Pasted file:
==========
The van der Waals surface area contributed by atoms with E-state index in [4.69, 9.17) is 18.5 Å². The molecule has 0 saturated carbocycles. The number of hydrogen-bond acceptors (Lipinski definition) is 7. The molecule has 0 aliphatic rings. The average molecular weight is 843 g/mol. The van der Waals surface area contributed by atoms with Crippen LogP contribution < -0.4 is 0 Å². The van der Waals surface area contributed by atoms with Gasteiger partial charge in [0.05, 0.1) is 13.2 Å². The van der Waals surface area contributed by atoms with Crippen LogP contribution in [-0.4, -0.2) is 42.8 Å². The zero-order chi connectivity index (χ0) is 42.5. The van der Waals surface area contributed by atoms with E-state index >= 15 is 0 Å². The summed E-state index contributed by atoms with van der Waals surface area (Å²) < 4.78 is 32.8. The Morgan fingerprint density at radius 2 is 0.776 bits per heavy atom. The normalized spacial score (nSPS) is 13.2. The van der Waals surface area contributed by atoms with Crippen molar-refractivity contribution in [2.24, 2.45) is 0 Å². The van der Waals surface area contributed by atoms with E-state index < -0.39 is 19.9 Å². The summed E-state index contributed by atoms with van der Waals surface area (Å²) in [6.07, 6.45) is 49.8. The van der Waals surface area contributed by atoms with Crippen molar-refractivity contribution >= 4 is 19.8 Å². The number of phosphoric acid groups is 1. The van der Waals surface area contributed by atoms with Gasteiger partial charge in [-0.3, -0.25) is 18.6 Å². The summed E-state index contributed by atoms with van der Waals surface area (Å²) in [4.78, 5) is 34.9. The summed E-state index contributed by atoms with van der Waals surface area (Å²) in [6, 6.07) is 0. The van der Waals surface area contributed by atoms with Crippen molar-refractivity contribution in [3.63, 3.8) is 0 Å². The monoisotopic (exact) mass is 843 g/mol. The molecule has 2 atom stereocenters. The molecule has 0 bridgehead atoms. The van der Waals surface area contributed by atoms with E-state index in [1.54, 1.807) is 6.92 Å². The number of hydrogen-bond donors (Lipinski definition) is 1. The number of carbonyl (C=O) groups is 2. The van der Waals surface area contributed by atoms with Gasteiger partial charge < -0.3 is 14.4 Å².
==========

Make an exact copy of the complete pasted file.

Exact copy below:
The van der Waals surface area contributed by atoms with E-state index in [4.69, 9.17) is 18.5 Å². The molecule has 0 saturated carbocycles. The number of hydrogen-bond acceptors (Lipinski definition) is 7. The molecule has 0 aliphatic rings. The average molecular weight is 843 g/mol. The van der Waals surface area contributed by atoms with Crippen LogP contribution < -0.4 is 0 Å². The van der Waals surface area contributed by atoms with Gasteiger partial charge in [0.05, 0.1) is 13.2 Å². The van der Waals surface area contributed by atoms with Crippen LogP contribution in [-0.4, -0.2) is 42.8 Å². The zero-order chi connectivity index (χ0) is 42.5. The van der Waals surface area contributed by atoms with E-state index >= 15 is 0 Å². The summed E-state index contributed by atoms with van der Waals surface area (Å²) < 4.78 is 32.8. The Morgan fingerprint density at radius 2 is 0.776 bits per heavy atom. The normalized spacial score (nSPS) is 13.2. The van der Waals surface area contributed by atoms with Crippen molar-refractivity contribution in [2.24, 2.45) is 0 Å². The van der Waals surface area contributed by atoms with E-state index < -0.39 is 19.9 Å². The summed E-state index contributed by atoms with van der Waals surface area (Å²) in [6.07, 6.45) is 49.8. The van der Waals surface area contributed by atoms with Crippen molar-refractivity contribution >= 4 is 19.8 Å². The number of phosphoric acid groups is 1. The van der Waals surface area contributed by atoms with Gasteiger partial charge in [-0.3, -0.25) is 18.6 Å². The summed E-state index contributed by atoms with van der Waals surface area (Å²) in [4.78, 5) is 34.9. The summed E-state index contributed by atoms with van der Waals surface area (Å²) in [6, 6.07) is 0. The van der Waals surface area contributed by atoms with Crippen molar-refractivity contribution in [3.63, 3.8) is 0 Å². The monoisotopic (exact) mass is 843 g/mol. The molecule has 2 atom stereocenters. The molecule has 0 bridgehead atoms. The van der Waals surface area contributed by atoms with E-state index in [1.54, 1.807) is 6.92 Å². The number of hydrogen-bond donors (Lipinski definition) is 1. The number of carbonyl (C=O) groups is 2. The van der Waals surface area contributed by atoms with Gasteiger partial charge < -0.3 is 14.4 Å².